A recent report by Australia’s Chief Scientist concludes that while evidence is still being gathered on the effects of COVID-19 for women in STEM, early signs indicate it will result in greater disadvantage for women than men. This is because women are disproportionately impacted by disruption to working hours and job security, as well as bearing more of the caring responsibilities.
We need to share the spoils of the labour market a little more between men and women than we are at present.
Women in hyper-masculine occupations
Professor Rae Cooper, Co-Director of the Women, Work and Leadership Research Group, discussed findings from her research into women’s careers in hyper-masculine occupations – including pilots, investment managers and mechanics – where women make up less than 15 percent of workers.
“There are real economic benefits for women to work in these hyper-masculine fields. The more male -dominated a sector is, the higher the pay. These jobs are also more secure. We need to share the spoils of the labour market a little more between men and women than we are at present. This is doubly important given the high levels of women’s educational attainment, which outstrips men’s and where Australia ranks number one in the world,” Professor Cooper said.
Her research found there are two barriers women face in these occupations – lack of access to flexible working arrangements and gender harassment.
“Almost all the women we spoke to for this research said they couldn’t access the work flexibility they would like to if they were free to choose, it led to many women moving into different occupations or to different employers,” Professor Cooper said.
“Gender harassment was also reported by almost all the women interviewed for the study. Gender harassment is behaviour that belittles the contribution of women and demeans their technical capability. Women are spoken down to, spoken over or jokes are made about their abilities because of their gender.”
Both Professor Cooper and Professor Ryan spoke about the critical role leadership plays in gender equity.
“Good organisational practice can act as a magnet for women. Women in these sectors know who the good employers are, almost down to the micro level of who was a good manager. They found ways to find good leaders, organisations and teams and move away from managers or employers who were not,” Professor Cooper said.
Academic Director of the Science in Australia Gender Equity Program, Professor Renae Ryan, a member of the OECD Women in STEM Engagement Group, spoke about the need to hold leaders to account and to ensure gender equity gains are not lost because of COVID-19.
“Organisations need to maintain gender equity and diversity programs, they need to be part of core business and funded accordingly. These programs can’t just be nice to have when things are going well,” Professor Ryan said.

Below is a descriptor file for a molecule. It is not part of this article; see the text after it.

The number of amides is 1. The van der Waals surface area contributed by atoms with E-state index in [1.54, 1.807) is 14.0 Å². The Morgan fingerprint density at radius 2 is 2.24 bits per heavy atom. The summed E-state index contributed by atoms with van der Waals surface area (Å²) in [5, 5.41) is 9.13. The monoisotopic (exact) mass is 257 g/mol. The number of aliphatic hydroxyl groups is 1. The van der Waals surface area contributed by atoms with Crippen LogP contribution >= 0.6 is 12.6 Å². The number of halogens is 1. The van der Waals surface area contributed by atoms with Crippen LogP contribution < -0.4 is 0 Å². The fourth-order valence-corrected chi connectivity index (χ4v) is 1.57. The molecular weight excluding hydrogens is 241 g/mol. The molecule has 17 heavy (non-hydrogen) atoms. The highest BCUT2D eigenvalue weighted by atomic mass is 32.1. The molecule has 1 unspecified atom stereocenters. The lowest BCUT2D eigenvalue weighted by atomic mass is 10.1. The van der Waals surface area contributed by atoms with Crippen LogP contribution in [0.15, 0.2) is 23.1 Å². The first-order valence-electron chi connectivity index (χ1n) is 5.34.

Professor Ryan noted that many have acknowledged that “Women walked into this pandemic behind men, and we need to make sure we don’t lose decades of progress and push to make sure men and women walk out of this pandemic walking side by side.”
What can be done
Professor Ryan spoke about the Joint Sector Position Statement on “Preserving Gender Equity as a Higher Education Priority During and After COVID-19” that has been signed by 18 higher education institutions in Australia, including the University of Sydney.
The statement aims to refocus priorities amidst COVID-19 and hold signatories accountable to their gender equity and diversity commitments.
All participating institutions acknowledge that gender inequity is occurring during this pandemic, and they’ve made a public commitment to address this in several key areas.
“The public commitment is important, it means the universities are taking this seriously and they can be held to account,” Professor Ryan said.
The commitment focuses on seeking equal representation of women in COVID-19 decision-making, formally monitoring and reporting on gender equity impacts and KPIs, and to maintain gender diversity and representation in senior levels and women in leadership positions.
Professor Cooper said organisations and governments need to ensure there is a focus on women during the COVID-19 recovery.
“In order to ‘build back better’ we must apply a gender lens to recovery, otherwise we will set back the progress made to date and disadvantage women,” Professor Cooper said.
“We must move beyond simply looking at getting women ‘into the pipeline’ and also attend to the quality of women’s working lives in these male dominated contexts in order to nurture and retain talented women.”
Listen to the panel discussion and add your views on the topic through the OECD website.
The University of Sydney is a knowledge partner of the OECD Forum. University experts contribute to the forum engagement working groups on the Future of Work and Women in Stem engaging with stakeholders from all sectors in society, ranging from government to business, trade unions, civil society and academia.